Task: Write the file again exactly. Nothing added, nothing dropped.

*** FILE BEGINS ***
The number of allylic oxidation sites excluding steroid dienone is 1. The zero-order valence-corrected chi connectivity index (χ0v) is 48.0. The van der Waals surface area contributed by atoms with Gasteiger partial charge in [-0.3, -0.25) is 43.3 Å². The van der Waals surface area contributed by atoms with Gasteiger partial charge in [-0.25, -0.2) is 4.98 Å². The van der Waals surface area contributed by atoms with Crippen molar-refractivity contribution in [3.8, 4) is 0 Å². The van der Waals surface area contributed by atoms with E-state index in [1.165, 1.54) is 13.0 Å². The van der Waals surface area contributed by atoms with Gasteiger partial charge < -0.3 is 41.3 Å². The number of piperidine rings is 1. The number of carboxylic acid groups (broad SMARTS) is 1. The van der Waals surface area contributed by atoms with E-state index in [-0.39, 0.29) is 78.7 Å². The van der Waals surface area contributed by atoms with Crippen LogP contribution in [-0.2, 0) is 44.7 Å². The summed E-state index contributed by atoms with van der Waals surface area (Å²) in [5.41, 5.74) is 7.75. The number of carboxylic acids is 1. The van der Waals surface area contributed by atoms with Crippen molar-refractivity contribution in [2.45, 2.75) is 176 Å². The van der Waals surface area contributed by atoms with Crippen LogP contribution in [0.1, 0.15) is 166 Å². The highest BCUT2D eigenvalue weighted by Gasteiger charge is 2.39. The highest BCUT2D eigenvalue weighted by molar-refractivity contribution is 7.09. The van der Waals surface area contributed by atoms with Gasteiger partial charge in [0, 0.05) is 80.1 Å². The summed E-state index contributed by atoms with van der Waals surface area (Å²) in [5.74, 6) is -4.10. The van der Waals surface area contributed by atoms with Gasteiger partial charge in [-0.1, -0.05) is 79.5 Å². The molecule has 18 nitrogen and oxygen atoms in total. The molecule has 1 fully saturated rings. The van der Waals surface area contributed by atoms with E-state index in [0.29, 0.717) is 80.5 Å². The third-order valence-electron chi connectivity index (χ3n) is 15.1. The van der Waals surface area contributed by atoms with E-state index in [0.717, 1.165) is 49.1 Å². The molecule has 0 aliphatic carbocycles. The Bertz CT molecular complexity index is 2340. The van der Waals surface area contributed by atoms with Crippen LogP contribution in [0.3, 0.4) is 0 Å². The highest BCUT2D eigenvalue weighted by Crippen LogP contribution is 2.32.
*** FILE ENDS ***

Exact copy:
The number of allylic oxidation sites excluding steroid dienone is 1. The zero-order valence-corrected chi connectivity index (χ0v) is 48.0. The van der Waals surface area contributed by atoms with Gasteiger partial charge in [-0.3, -0.25) is 43.3 Å². The van der Waals surface area contributed by atoms with Gasteiger partial charge in [-0.25, -0.2) is 4.98 Å². The van der Waals surface area contributed by atoms with Crippen molar-refractivity contribution in [3.8, 4) is 0 Å². The van der Waals surface area contributed by atoms with E-state index in [1.165, 1.54) is 13.0 Å². The van der Waals surface area contributed by atoms with Gasteiger partial charge < -0.3 is 41.3 Å². The number of piperidine rings is 1. The number of carboxylic acid groups (broad SMARTS) is 1. The van der Waals surface area contributed by atoms with E-state index in [-0.39, 0.29) is 78.7 Å². The van der Waals surface area contributed by atoms with Crippen LogP contribution in [-0.2, 0) is 44.7 Å². The summed E-state index contributed by atoms with van der Waals surface area (Å²) in [5.41, 5.74) is 7.75. The number of carboxylic acids is 1. The van der Waals surface area contributed by atoms with Crippen molar-refractivity contribution in [2.45, 2.75) is 176 Å². The van der Waals surface area contributed by atoms with Crippen LogP contribution in [0.1, 0.15) is 166 Å². The highest BCUT2D eigenvalue weighted by Gasteiger charge is 2.39. The highest BCUT2D eigenvalue weighted by molar-refractivity contribution is 7.09. The van der Waals surface area contributed by atoms with Gasteiger partial charge in [0, 0.05) is 80.1 Å². The summed E-state index contributed by atoms with van der Waals surface area (Å²) in [5.74, 6) is -4.10. The van der Waals surface area contributed by atoms with Gasteiger partial charge in [-0.1, -0.05) is 79.5 Å². The molecule has 18 nitrogen and oxygen atoms in total. The molecule has 1 fully saturated rings. The van der Waals surface area contributed by atoms with E-state index in [0.29, 0.717) is 80.5 Å². The third-order valence-electron chi connectivity index (χ3n) is 15.1. The van der Waals surface area contributed by atoms with E-state index in [0.717, 1.165) is 49.1 Å². The molecule has 0 aliphatic carbocycles. The Bertz CT molecular complexity index is 2340. The van der Waals surface area contributed by atoms with Crippen LogP contribution in [0.3, 0.4) is 0 Å². The highest BCUT2D eigenvalue weighted by Crippen LogP contribution is 2.32.